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Article   |    
The Influence of Social Networks and Social Support on Violence by Persons With Serious Mental Illness
Sue E. Estroff; Catherine Zimmer; William S. Lachicotte; Julia Benoit
Psychiatric Services 1994; doi:
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This work was supported by grant MH-40314 from the National Institute of Mental Health and by a grant from the the MacArthur Foundation Research Network on Mental Health and the Law.

department of sociology and anthropology at North Carolina State University

department of social medicine at the University of North Carolina at Chapel Hill, CB 7240, Chapel Hill, North Carolina, 27599

1994 by the American Psychiatric Association

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Abstract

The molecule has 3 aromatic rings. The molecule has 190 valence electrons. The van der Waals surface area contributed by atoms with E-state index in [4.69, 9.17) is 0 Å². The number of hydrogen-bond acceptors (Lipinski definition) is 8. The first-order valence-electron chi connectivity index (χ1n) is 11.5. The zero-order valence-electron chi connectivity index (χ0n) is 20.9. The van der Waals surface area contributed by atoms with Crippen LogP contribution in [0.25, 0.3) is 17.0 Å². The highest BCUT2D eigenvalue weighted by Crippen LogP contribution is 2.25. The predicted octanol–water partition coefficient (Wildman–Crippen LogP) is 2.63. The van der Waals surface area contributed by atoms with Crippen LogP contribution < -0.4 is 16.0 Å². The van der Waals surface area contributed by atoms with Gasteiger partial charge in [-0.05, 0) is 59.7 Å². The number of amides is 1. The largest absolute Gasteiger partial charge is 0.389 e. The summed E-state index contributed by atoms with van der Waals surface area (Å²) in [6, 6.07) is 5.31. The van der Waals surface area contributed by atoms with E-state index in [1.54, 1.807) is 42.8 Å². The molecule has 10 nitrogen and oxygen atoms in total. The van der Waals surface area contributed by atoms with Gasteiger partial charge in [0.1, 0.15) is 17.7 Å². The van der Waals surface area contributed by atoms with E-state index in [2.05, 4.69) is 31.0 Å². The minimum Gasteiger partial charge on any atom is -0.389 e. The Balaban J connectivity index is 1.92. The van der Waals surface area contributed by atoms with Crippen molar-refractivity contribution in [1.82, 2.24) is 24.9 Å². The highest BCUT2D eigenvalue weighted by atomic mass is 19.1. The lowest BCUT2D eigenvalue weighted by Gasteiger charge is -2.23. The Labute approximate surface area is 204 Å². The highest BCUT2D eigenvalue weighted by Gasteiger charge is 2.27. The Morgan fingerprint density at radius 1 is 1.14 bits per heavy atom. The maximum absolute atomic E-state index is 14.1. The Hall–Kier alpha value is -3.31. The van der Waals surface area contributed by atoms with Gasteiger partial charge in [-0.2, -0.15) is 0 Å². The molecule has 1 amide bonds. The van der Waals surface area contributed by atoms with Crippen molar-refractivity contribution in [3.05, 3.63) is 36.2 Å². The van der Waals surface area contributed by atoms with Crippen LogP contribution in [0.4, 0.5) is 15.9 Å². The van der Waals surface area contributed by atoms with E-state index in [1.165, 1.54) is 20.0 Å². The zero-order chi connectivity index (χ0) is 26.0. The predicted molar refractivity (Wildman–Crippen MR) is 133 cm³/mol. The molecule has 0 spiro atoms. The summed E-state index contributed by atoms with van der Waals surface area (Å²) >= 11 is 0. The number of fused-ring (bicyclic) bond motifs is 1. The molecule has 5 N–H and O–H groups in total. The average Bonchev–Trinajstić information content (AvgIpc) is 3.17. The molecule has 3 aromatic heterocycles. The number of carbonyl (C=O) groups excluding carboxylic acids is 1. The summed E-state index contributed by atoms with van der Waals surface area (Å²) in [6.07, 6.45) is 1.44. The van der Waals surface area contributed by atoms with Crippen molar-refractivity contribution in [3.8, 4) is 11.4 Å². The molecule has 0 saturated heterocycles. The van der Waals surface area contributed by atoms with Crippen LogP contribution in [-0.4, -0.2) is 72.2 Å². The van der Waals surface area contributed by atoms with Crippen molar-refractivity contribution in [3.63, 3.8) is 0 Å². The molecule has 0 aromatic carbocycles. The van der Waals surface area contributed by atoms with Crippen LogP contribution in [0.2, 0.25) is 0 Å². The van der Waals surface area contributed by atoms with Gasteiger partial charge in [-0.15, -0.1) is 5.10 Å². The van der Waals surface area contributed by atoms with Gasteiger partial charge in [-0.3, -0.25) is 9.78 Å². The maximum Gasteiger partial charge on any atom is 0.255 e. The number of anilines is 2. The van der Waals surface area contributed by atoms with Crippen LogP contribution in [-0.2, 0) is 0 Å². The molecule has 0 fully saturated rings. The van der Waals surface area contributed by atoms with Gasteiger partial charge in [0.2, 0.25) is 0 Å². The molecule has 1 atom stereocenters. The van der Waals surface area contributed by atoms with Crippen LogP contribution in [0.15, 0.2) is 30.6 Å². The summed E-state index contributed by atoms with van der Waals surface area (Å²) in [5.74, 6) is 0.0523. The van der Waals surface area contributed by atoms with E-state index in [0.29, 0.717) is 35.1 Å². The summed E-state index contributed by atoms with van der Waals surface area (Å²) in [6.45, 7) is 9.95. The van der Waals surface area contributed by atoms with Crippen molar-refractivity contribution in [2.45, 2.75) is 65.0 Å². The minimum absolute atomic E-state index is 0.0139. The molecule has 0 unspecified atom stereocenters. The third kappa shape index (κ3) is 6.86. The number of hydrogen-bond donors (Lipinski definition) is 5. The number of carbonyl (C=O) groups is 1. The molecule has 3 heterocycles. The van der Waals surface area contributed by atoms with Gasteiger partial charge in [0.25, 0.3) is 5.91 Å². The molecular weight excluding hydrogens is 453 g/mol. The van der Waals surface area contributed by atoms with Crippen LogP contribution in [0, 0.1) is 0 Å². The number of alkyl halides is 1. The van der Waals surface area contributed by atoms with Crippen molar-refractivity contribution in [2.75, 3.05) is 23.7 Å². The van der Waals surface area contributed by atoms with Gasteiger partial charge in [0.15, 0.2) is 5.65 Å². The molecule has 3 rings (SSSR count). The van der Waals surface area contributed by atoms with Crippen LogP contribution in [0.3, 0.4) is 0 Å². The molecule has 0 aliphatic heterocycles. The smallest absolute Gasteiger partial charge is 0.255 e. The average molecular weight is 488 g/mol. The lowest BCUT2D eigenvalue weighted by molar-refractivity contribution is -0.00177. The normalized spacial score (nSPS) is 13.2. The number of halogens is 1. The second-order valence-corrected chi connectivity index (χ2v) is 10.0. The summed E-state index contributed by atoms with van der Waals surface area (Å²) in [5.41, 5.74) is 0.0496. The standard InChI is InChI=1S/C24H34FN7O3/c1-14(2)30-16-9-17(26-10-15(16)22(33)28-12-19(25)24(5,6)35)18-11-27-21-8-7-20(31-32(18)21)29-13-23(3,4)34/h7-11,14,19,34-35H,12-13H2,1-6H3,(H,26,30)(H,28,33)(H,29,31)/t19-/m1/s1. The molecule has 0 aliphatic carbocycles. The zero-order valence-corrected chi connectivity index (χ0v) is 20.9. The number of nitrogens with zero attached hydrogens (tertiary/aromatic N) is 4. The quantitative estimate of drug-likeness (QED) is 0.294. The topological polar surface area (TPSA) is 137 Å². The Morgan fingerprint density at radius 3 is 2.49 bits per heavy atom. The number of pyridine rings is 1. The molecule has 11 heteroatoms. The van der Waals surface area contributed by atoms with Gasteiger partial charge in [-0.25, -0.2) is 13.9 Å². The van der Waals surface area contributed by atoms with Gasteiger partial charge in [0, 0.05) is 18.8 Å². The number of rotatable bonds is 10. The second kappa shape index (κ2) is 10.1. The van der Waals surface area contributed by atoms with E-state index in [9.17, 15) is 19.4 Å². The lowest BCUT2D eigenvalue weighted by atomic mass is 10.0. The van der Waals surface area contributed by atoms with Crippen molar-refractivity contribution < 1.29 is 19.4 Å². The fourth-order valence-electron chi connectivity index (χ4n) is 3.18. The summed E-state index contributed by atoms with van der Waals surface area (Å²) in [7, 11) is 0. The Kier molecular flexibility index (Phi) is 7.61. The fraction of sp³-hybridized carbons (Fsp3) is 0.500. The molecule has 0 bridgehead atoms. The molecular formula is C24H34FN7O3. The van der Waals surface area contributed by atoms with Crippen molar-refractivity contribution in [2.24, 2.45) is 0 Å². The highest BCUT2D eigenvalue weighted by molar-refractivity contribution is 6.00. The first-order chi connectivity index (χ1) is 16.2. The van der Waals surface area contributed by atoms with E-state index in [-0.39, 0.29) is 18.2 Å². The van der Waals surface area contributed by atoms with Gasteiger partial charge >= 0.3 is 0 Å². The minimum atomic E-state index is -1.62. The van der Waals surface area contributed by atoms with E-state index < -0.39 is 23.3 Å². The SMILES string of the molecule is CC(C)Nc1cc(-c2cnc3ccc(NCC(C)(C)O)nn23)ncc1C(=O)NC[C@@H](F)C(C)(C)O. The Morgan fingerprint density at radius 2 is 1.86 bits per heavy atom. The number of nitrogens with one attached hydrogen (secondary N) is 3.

The authors examined the relationship between violent acts and threats by persons with serious mental illness, the size and composition of their social networks, and characteristics of the social support they received. Methods: A group of 169 respondents with serious mental illness and 59 of their significant others were interviewed using structured and semi-structured protocols to elicit data on demographic characteristics, clinical characteristics, characteristics of respondents' social networks and of the social support they received, and perceptions of threat within the social network. Data on acts and threats of violence by respondents over an 18-month period were collected from self-reports by respondents and significant others and from hospital and court records. Results: Fifty-six respondents either threatened violence or committed a violent act during the study period. Respondents with a diagnosis of schizophrenia were more likely to commit violent acts but were not more likely to threaten violence than were respondents with other diagnoses. Respondents in larger networks, those with networks composed primarily of relatives, and those who lived with unrelated persons were more likely to threaten violence. Financial dependence on family was associated with more violent threats and acts. Respondents who perceived hostility from others were more likely to engage in violent threats and acts, and those with confused thinking were less likely to act or threaten violence. More than half of the targets of violence were respondents' relatives, particularly mothers living with a respondent. Respondents who were violent perceived their significant others as threatening but did not perceive themselves as being threatening in return. Conclusions: The interpersonal and social contexts of respondents and their perceptions of these contexts are important considerations in assessing risk for violence by persons with mental illness. Mothers who live with an adult offspring with schizophrenia may be at increased risk for being a target of violence. Violence by persons with psychiatric disorders may be linked to their perceptions and experience of being threatened by others. It [living at home] was awful. 1 mean my mother was always drunk. She was screaming and yelling. She never verbally or physically abused me. I mean, I beat my mother up, and that's why people get scared of me. But I didn't know what else to do, and I was so angry at her. I mean, when she got sober I told her one time, I said, ‘I wish to God you'd get drunk.’ And now going to Al-Anon I understand that you're so addicted to the chaos that it's easier to live with. [I told my therapist] I don't like it. It's calm at home. I go home. There's nobody there bothering me.... I don't miss the beating [from current boyfriend]. I miss it being all mixed up and stirredup.

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